We have already presented quite a few creative uses for barcodes before. Barcodes are a standard way to encode simple alphanumeric information, and they are present in pretty much all areas of life – just look at any product you have around, and you will most likely find one printed on it. But barcodes can’t be used to encode more complex alphanumeric information – this is a job for their distant cousin, the QR code. As opposed to the standard barcode, which can store up to 20 characters, QR codes can store much more information, the maximum quantity depending on their version – Micro QR codes can store up to 35 numerical characters, while iQR codes can store up to 40,000.
QR codes can be used to store information of all kinds, from hints and clues in Easter egg hunts to advertising messages, slogans, technical information or links to some gaming sites like online money slots – their possibilities are endless. They are not the prettiest thing to put on a poster or a product package – but there still are quite a few creative ways to use them as part of your design.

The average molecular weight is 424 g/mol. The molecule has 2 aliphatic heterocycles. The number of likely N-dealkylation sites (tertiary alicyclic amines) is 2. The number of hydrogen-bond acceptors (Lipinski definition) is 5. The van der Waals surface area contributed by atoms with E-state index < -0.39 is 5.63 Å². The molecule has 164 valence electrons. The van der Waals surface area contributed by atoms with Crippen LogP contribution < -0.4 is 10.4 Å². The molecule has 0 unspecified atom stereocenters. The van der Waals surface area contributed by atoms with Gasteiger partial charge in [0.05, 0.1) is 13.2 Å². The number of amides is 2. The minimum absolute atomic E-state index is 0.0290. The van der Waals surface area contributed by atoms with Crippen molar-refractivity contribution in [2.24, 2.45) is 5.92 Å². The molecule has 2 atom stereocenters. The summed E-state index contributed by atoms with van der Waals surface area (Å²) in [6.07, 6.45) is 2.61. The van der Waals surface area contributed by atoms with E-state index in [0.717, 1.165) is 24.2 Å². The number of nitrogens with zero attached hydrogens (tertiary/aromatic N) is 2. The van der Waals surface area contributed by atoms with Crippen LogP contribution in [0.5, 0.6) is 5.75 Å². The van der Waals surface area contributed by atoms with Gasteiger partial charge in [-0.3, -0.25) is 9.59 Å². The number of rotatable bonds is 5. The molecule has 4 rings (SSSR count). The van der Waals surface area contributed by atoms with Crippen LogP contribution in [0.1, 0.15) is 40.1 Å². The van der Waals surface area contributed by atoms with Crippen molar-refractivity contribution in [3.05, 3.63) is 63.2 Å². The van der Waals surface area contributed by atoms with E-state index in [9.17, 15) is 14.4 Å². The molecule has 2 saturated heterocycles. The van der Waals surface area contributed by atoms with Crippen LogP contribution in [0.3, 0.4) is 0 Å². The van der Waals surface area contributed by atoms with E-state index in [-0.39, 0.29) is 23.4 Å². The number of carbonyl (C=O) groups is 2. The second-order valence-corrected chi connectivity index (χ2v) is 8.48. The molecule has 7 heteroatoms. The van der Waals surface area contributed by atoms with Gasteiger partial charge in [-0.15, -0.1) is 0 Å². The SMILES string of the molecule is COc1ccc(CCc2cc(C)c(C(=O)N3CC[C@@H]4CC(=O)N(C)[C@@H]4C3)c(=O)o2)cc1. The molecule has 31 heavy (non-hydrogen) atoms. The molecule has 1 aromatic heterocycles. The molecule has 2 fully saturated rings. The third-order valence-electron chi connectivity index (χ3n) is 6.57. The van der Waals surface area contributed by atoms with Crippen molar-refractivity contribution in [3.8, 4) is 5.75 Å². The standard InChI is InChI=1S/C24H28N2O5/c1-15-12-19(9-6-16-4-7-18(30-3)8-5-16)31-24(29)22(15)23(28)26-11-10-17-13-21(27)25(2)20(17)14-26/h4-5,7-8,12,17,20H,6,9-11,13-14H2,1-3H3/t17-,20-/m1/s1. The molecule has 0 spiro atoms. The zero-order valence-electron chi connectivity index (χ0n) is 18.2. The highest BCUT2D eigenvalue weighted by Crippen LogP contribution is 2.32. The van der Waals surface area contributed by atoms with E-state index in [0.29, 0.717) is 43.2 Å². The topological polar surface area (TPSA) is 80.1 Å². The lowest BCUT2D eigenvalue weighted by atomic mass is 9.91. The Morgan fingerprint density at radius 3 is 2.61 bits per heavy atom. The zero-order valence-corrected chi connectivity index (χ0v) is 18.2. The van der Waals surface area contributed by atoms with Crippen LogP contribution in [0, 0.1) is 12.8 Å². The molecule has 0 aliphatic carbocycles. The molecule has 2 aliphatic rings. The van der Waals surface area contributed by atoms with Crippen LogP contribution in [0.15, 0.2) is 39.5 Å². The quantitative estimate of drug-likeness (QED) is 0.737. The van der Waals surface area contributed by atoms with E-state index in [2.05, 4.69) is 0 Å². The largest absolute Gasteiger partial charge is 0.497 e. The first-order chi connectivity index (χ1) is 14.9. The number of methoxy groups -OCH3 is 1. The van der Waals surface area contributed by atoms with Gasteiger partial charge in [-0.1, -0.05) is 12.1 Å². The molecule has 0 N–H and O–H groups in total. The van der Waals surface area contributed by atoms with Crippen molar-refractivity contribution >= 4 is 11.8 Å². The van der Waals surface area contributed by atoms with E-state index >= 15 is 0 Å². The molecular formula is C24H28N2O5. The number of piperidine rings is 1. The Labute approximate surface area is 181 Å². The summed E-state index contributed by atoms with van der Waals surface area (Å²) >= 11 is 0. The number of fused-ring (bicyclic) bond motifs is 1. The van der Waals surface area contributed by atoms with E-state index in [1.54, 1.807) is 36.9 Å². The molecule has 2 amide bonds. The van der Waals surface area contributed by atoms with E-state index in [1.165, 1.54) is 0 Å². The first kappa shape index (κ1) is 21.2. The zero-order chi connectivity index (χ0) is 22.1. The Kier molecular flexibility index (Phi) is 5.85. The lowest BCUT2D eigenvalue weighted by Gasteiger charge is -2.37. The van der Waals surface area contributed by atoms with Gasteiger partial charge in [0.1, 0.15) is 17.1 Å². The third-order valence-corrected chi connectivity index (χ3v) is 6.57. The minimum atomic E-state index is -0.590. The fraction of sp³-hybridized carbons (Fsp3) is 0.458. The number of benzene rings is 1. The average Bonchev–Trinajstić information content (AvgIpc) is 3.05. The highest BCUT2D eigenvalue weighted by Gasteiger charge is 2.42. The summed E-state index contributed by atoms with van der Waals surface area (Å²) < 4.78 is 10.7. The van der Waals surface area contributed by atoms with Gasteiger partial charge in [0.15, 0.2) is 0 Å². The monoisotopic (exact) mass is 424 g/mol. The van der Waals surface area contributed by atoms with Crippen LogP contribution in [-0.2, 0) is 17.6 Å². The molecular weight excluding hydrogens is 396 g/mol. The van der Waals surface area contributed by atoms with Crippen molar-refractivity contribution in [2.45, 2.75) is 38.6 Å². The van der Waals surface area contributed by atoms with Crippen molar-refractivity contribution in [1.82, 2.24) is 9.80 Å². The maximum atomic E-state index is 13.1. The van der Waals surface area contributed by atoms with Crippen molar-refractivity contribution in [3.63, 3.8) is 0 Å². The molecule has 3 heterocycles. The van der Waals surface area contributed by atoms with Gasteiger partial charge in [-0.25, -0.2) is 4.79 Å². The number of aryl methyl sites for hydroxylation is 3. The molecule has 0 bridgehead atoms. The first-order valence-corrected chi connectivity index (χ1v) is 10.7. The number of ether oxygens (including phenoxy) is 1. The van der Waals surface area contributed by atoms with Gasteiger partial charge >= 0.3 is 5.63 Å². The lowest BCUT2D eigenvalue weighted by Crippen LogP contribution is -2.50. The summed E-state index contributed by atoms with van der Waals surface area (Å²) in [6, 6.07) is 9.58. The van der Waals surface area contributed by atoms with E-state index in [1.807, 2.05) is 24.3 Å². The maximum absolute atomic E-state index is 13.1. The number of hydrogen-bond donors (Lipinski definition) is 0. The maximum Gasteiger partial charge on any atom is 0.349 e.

1. QR code and branding
Despite storing a lot of information, QR codes still have a lot of space to spare. This makes them the perfect tool to bear brands, making them stand out of the crowd of the same plain and simple ones. Perhaps one of the most widely recognized pieces of creative QR code design was done by Japanese artist Takashi Murakami, who infused modern art and branding into a QR code made for luxury design company Louis Vuitton. The code incorporates an URL to the brand’s Japanese website.
2. Causes and awareness
The best thing about QR codes is that they can show up anywhere – on posters, in printed ads, on desktop and mobile websites – and spread the word about products and services as well as charities and causes to the masses. And this works especially well if the QR code in question is as bold and conspicuous as the one designed by Japan’s SET agency for the Japanese Red Cross after the events in 2011.
3. Playful designs
If you already use QR codes to transmit information, why not use them in a playful way? Perhaps the best example of a playful and fun QR code design comes from Google web developer Melissa Louie, who has turned classic video games like Tetris, Mario Bros, and Space Invaders into creative and working QR codes.